I wanted to start 2016, and celebrate my 34th birthday with a project I have been working on for a while. Money really is the great equalizer. Every human being on the planet wants as much of it as possible. We work jobs we hate in order to get it, and we spend it as we see fit. While we mainly spend it on things we need to live, food, shelter, and clothing, we do spend it on things that make us happy.
I find it amazing that most people know so little about one of the most important objects in the world. For a lot of us, our pocket change can be useful, but if you knew the history about it, and how it was made, they would be awestruck.
Metallic coins really started with the human desire for gold. While the earliest known coins date back to around the 8th and 7th centuries BCE, gold has been used since 600 BCE for monetary purposes. Today, gold is still a part of global currency, but most gold mined is used for other applications, such as jewelry, electronics, medicine, commercial chemistry, and other industrial uses.
Gold is also a status symbol. Gold medals, and trophies are symbols of victory and achievement. Gold used in jewelry is symbolic of wealth and success. Gold in and of itself is seen as both a form of good and evil. One of James Bond’s most well known foes was Auric Goldfinger, who spent his entire life trying to acquire as much gold as possible.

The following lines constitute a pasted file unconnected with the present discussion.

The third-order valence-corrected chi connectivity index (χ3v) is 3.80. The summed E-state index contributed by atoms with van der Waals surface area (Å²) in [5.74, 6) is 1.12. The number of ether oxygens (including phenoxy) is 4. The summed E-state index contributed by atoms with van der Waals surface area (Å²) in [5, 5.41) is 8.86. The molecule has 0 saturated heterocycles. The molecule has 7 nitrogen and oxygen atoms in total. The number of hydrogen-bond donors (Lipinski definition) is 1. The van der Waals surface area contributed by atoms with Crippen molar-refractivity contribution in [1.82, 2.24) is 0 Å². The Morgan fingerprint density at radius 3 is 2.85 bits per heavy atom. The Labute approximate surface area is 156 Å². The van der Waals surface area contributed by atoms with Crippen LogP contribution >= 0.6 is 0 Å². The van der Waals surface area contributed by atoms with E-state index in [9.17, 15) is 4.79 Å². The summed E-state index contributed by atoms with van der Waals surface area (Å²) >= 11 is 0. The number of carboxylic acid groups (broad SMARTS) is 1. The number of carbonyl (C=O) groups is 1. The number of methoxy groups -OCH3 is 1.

I happen to have some pure gold in my possession. I have .61 grams of gold in the form of three small ingots. Two of them, weighing .1 grams and .01 grams respectively are from NZP Gold, a smelting plant in Turkey. The third one, weighing .5 grams comes from Istanbul Gold Refinery, also in Turkey.
Coins started their lives as a way to simplify the use of gold as currency. Coins were originally made by using molds and metal. The blank was made using bars of metal, which was hammered out on anvils. Then the blank, which is known as a “planchet” was then heated up, placed between the two molds, and hammered. This was a less than precise method, and since the mold had to be hammered by hand, the design would vary. These examples of medieval coins are examples of that process.
As time went on, the process improved. Dies replaced the molds. The die process is similar in theory to the mold process, but there is a lot more quality control involved. Dies are cast from a master die. The design for the master die is drawn on paper, and then hand carved in clay then plaster by an engraving expert, in a much larger size than the coin will be. That is then coated in expoxy, which takes 18 hours to set and cure, then it is placed in a machine that is called a “reducing lathe” which spins the design around while transferring every minute detail from the large epoxy mold to a coin-sized die. This die is called “the reduction hub” and is used to make the master die.
When the master die is made, the reduction hub is placed into a machine with a cone-shaped piece of metal. The machine presses the hub into the cone, creating the master die. This master die is used to make “working hubs” which are used in the die press. Dies have the image of the coin reversed, so they come out properly in the minting process. Planchets come about from 1,500 foot rolls of prefabricated metal, which has the correct mixing of metals. The planchets are punched out, and the waste metal is recycled. These are two examples of modern planchets, one is a quarter, one is a dime.